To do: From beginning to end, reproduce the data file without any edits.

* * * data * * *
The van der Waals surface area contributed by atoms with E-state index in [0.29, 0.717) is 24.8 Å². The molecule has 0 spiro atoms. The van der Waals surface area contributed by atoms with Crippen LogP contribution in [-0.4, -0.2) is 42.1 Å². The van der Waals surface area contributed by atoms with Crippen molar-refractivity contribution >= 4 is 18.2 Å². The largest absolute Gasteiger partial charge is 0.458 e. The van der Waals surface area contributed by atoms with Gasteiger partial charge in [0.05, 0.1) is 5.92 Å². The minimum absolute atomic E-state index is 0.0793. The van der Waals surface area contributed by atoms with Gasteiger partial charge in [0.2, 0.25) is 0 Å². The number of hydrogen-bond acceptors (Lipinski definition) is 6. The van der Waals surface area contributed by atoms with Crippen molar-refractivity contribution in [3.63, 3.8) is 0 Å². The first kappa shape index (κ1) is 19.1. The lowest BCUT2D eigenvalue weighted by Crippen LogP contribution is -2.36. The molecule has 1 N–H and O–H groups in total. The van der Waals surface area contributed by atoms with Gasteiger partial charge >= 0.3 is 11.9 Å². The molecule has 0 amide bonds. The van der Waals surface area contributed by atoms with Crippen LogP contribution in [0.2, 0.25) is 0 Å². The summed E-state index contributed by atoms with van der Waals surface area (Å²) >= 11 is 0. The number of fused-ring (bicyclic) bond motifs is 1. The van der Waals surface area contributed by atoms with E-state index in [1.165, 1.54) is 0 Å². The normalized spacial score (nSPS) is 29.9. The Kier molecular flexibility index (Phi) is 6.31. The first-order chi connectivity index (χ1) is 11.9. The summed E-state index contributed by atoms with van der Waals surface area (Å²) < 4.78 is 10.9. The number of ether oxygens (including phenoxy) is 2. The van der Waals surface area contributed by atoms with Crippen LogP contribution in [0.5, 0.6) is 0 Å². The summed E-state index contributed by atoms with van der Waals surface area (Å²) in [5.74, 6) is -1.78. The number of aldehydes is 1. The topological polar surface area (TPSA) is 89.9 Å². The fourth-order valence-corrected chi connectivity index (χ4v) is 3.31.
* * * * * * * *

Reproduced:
The van der Waals surface area contributed by atoms with E-state index in [0.29, 0.717) is 24.8 Å². The molecule has 0 spiro atoms. The van der Waals surface area contributed by atoms with Crippen LogP contribution in [-0.4, -0.2) is 42.1 Å². The van der Waals surface area contributed by atoms with Crippen molar-refractivity contribution >= 4 is 18.2 Å². The largest absolute Gasteiger partial charge is 0.458 e. The van der Waals surface area contributed by atoms with Gasteiger partial charge in [0.05, 0.1) is 5.92 Å². The minimum absolute atomic E-state index is 0.0793. The van der Waals surface area contributed by atoms with Gasteiger partial charge in [0.2, 0.25) is 0 Å². The number of hydrogen-bond acceptors (Lipinski definition) is 6. The van der Waals surface area contributed by atoms with Crippen molar-refractivity contribution in [3.63, 3.8) is 0 Å². The first kappa shape index (κ1) is 19.1. The lowest BCUT2D eigenvalue weighted by Crippen LogP contribution is -2.36. The molecule has 1 N–H and O–H groups in total. The van der Waals surface area contributed by atoms with Gasteiger partial charge >= 0.3 is 11.9 Å². The molecule has 0 amide bonds. The van der Waals surface area contributed by atoms with Crippen LogP contribution in [0.2, 0.25) is 0 Å². The summed E-state index contributed by atoms with van der Waals surface area (Å²) >= 11 is 0. The number of fused-ring (bicyclic) bond motifs is 1. The van der Waals surface area contributed by atoms with E-state index in [1.165, 1.54) is 0 Å². The normalized spacial score (nSPS) is 29.9. The Kier molecular flexibility index (Phi) is 6.31. The first-order chi connectivity index (χ1) is 11.9. The summed E-state index contributed by atoms with van der Waals surface area (Å²) < 4.78 is 10.9. The number of ether oxygens (including phenoxy) is 2. The van der Waals surface area contributed by atoms with Crippen LogP contribution in [0.5, 0.6) is 0 Å². The summed E-state index contributed by atoms with van der Waals surface area (Å²) in [5.74, 6) is -1.78. The number of aldehydes is 1. The topological polar surface area (TPSA) is 89.9 Å². The fourth-order valence-corrected chi connectivity index (χ4v) is 3.31.